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Myeloproliferative Neoplasm Stem Cells

Adam J. Mead and Ann Mullally

Abstract

Myeloproliferative neoplasms (MPN) arise in the hematopoietic stem cell (HSC) compartment as a result of the acquisition of somatic mutations in a single HSC that provide a selective advantage to mutant HSC over normal HSC and promote myeloid differentiation to engender a myeloproliferative phenotype. This population of somatically mutated HSC, which initiate and sustain MPN, are termed MPN stem cells. In greater than 95% of cases, mutations that drive the development of an MPN phenotype occur in a mutually exclusive manner in one of three genes: JAK2, CALR or MPL. The thrombopoietin receptor, MPL is the key cytokine receptor in MPN development and these mutations all activate MPL-JAK-STAT signaling in MPN stem cells. Despite common biological features, MPN display diverse disease phenotypes as a result of both constitutional and acquired factors that influence MPN stem cells, and likely also as a result of heterogeneity in the HSC in which MPN-initiating mutations arise. As the MPN clone expands it exerts cell-extrinsic effects on components of the bone marrow niche that can favor the survival and expansion of MPN stem cells over normal HSC, further sustaining and driving malignant hematopoiesis. Although developed as targeted therapies for MPN, current JAK2 inhibitors do not preferentially target MPN stem cells and as a result rarely induce molecular remissions in MPN patients. As the understanding of the molecular mechanisms underlying the clonal dominance of MPN stem cells advances, this will help facilitate the development of therapies that preferentially target MPN stem cells over normal HSC.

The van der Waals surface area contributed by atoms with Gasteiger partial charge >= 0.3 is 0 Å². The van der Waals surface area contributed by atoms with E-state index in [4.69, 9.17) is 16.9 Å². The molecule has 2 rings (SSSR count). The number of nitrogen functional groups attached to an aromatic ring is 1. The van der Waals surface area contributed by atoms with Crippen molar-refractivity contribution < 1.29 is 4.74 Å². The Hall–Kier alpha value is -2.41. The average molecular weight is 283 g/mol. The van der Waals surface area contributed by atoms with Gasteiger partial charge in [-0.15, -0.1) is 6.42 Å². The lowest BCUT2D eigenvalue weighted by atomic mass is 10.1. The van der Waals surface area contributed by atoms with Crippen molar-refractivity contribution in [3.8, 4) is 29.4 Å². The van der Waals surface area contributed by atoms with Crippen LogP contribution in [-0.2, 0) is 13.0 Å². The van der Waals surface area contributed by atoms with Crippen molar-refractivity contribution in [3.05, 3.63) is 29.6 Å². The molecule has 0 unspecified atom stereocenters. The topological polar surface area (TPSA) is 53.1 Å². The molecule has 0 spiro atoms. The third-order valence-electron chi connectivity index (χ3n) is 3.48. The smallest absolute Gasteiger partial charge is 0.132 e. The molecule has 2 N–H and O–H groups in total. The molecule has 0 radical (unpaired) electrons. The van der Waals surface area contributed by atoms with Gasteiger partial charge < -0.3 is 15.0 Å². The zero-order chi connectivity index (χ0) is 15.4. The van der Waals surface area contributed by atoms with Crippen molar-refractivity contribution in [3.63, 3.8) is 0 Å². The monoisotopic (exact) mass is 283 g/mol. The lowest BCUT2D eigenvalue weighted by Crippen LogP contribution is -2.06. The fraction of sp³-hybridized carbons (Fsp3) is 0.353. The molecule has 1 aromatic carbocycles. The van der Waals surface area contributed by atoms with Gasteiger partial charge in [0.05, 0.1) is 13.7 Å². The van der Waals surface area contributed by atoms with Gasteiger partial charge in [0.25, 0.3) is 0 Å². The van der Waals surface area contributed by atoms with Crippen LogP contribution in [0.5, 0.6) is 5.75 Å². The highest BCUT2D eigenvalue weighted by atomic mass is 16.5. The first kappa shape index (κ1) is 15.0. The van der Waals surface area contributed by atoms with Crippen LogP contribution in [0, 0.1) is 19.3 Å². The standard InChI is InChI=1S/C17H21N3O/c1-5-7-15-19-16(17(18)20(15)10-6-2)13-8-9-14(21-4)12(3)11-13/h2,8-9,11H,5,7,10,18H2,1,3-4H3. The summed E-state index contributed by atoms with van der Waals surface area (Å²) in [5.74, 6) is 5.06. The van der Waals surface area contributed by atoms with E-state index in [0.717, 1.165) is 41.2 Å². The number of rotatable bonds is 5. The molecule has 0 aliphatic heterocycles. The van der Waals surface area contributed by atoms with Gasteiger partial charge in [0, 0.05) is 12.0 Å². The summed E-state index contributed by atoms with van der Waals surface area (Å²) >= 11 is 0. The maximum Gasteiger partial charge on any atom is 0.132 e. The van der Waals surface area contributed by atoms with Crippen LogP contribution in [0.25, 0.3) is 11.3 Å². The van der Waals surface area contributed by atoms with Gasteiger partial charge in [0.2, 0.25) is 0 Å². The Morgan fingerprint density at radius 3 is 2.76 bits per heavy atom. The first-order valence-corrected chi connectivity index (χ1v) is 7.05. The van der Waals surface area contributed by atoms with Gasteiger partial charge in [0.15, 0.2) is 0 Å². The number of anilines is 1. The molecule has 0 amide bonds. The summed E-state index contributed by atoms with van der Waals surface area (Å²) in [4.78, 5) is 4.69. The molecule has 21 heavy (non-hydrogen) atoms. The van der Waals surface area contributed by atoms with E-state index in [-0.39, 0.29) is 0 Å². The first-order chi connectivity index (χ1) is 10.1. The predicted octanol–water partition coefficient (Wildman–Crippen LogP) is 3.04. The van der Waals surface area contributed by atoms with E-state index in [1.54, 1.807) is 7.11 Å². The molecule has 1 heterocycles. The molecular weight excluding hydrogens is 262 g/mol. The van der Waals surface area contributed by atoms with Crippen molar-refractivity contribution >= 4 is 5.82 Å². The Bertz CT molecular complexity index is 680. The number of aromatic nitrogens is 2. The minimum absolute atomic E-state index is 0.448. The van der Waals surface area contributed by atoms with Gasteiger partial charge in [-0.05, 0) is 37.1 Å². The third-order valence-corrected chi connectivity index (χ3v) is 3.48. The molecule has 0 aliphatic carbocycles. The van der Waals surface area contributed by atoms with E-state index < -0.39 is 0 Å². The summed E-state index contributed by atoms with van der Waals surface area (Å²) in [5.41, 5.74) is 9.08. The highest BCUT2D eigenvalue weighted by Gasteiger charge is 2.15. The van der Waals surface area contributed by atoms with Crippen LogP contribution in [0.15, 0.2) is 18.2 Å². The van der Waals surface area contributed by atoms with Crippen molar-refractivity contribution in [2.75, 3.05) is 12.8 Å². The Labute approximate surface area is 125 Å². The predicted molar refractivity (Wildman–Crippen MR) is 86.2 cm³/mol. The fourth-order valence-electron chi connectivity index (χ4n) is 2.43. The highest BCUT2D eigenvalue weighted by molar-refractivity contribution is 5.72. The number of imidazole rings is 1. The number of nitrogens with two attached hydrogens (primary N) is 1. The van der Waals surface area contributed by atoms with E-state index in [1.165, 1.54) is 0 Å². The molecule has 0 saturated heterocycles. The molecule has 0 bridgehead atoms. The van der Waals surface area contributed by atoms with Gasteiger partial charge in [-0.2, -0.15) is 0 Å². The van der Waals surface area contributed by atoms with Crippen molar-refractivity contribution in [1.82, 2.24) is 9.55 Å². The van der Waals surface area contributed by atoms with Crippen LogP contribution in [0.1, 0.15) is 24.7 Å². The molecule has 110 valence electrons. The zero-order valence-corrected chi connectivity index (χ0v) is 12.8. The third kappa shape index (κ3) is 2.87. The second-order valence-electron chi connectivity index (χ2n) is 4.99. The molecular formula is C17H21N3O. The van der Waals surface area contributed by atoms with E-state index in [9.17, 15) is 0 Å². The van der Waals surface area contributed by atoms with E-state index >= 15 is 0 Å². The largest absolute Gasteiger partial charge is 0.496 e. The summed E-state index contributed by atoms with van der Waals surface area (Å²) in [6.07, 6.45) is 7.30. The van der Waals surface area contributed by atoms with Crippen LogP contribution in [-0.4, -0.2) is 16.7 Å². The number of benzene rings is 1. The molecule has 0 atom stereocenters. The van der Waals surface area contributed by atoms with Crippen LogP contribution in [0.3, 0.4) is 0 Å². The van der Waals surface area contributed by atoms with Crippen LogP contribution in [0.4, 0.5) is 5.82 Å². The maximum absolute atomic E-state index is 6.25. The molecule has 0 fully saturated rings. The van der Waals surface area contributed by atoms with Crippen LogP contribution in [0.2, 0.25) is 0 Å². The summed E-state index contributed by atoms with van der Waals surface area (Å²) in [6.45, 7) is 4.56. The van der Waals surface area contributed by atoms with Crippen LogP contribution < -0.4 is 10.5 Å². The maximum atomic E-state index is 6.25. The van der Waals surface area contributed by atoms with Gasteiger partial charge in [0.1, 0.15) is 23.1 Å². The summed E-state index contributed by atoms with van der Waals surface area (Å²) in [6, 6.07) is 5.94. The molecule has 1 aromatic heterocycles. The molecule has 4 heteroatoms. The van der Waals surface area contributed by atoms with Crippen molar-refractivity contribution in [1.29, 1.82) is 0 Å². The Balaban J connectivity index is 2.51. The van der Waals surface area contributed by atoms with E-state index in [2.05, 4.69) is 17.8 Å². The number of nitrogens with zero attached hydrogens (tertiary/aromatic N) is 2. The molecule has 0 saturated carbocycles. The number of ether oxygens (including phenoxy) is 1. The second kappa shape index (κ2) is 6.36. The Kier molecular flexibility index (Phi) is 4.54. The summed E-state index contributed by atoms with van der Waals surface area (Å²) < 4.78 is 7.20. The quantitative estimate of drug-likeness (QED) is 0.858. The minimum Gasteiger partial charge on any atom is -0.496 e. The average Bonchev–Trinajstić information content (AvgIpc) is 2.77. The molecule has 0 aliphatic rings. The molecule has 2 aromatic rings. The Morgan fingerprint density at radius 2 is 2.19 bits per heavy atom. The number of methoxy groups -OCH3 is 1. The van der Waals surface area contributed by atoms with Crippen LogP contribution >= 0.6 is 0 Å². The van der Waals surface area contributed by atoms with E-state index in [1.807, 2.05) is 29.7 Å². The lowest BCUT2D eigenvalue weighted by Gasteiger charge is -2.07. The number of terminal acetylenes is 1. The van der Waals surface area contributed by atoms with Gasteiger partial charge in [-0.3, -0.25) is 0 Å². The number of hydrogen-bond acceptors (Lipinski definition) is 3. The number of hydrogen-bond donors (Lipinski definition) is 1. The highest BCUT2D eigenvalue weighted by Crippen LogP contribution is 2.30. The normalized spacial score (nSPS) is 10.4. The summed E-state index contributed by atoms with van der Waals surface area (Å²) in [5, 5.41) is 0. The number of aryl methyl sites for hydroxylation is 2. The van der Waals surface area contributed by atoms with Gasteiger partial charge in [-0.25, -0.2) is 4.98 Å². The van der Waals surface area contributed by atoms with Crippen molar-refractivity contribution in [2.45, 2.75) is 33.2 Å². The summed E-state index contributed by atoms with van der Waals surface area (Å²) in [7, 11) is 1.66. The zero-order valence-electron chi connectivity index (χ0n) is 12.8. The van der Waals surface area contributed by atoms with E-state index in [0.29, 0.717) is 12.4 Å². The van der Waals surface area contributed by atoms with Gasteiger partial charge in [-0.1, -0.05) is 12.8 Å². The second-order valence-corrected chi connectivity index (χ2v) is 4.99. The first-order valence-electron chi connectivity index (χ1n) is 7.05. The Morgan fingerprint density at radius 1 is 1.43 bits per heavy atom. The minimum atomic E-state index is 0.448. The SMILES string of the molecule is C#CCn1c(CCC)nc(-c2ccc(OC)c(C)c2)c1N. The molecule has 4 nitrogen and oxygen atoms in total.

• Submitted October 25, 2016.
  • Accepted November 22, 2016.